Magazine article Landscape & Irrigation

Local Bans on Pesticides and Fertilizers Increasing

Magazine article Landscape & Irrigation

Local Bans on Pesticides and Fertilizers Increasing

Article excerpt

I recently wrote about Maryland's hearings on legislation to further regulate neonicotinoid (neonics) pesticides. Early in March, the Maryland Senate passed Senate Bill 198, a pollinator health bill that would eliminate the sale of neonicotinoid pesticides at the retail level; but the bill doesn't restrict neonic pesticide use by certified applicators. During debate, landscape professionals won a significant victory by successfully lobbying for the removal of the word "direct" from the legislation. Without this important revision, the proposal would have required pesticide applicators to work directly under the supervision of a certified applicator, a distinction that could potentially complicate daily business operations. The Maryland House of Delegates quickly concurred with the Senate and, as of this writing, a bill sits on the governor's desk awaiting approval. If signed as expected, Maryland will become the first state to restrict the retail sale of neonics.

Maryland isn't the only location with these issues. The issue of limiting pesticides and fertilizers that lawn care and landscape professionals use on a daily basis is popping up in several different communities, often starting at the hyper-local level.

The South Portland Maine City Council unanimously approved a first reading of a pesticide ban that would limit what chemicals landscape professionals can use to control lawn and garden pests in the city.

The ordinance would apply to city property starting May 1, 2017, and broaden to private property May 1, 2018--and it would prohibit the use of synthetic pesticides other than products allowed by the Organic Materials Review Institute or exempt from regulation by the U.S. Environmental Protection Agency.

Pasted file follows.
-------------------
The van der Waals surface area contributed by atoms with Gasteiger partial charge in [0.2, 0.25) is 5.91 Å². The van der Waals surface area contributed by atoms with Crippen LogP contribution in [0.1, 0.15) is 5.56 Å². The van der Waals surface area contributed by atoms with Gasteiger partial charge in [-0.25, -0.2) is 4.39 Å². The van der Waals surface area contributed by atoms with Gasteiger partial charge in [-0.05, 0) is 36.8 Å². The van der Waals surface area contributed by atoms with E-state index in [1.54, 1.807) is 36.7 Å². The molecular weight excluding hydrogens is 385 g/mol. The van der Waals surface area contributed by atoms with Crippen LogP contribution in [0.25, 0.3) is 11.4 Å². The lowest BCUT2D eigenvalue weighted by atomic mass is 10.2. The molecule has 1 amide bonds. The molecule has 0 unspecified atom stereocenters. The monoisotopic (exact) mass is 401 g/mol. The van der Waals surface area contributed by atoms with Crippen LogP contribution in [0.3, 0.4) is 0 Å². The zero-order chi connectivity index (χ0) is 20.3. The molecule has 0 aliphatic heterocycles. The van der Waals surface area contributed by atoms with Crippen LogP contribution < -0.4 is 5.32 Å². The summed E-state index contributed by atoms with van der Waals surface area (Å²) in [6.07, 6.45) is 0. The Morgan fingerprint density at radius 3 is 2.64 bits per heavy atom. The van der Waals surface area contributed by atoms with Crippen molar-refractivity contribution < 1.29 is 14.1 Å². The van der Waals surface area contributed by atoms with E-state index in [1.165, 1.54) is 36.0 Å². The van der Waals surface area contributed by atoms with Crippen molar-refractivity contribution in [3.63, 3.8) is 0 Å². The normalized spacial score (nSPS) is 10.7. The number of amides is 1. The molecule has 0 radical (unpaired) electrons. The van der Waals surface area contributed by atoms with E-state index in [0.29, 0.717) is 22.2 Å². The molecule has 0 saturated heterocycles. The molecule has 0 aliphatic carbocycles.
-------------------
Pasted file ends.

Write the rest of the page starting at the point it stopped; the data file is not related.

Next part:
These ordinances are problematic, not only for the companies who work in the affected areas, but they should be off concern to all professionals, because they can spread. In this case, if South Portland passes the ordinance, there are several other communities in Maine--including Portland and Harpswell--that will consider adopting similar language.

It is interesting that bans are proposed when people don't understand the need for them or how they work, but when there is a problem, their use is recognized and required. Recently in Minnesota, the Duluth City Council resolved to stop using neonics on city property and instructed staff members to do their best to steer clear of plants that have been treated with the insecticide.

However, councilors offered one exception--authorizing the use of neonics to protect high-value ash trees from the spreading threat of emerald ash borers. Many communities, particularly those located in the east and Midwest are seeing their population of ash trees decimated by this species of beetle, and one of the most effective ways to treat and protect ash trees is with the use of neonics. Without the use of pesticides, thousands of healthy trees are often sacrificed in order to try to curtail the spread of emerald ash borer infestation. …

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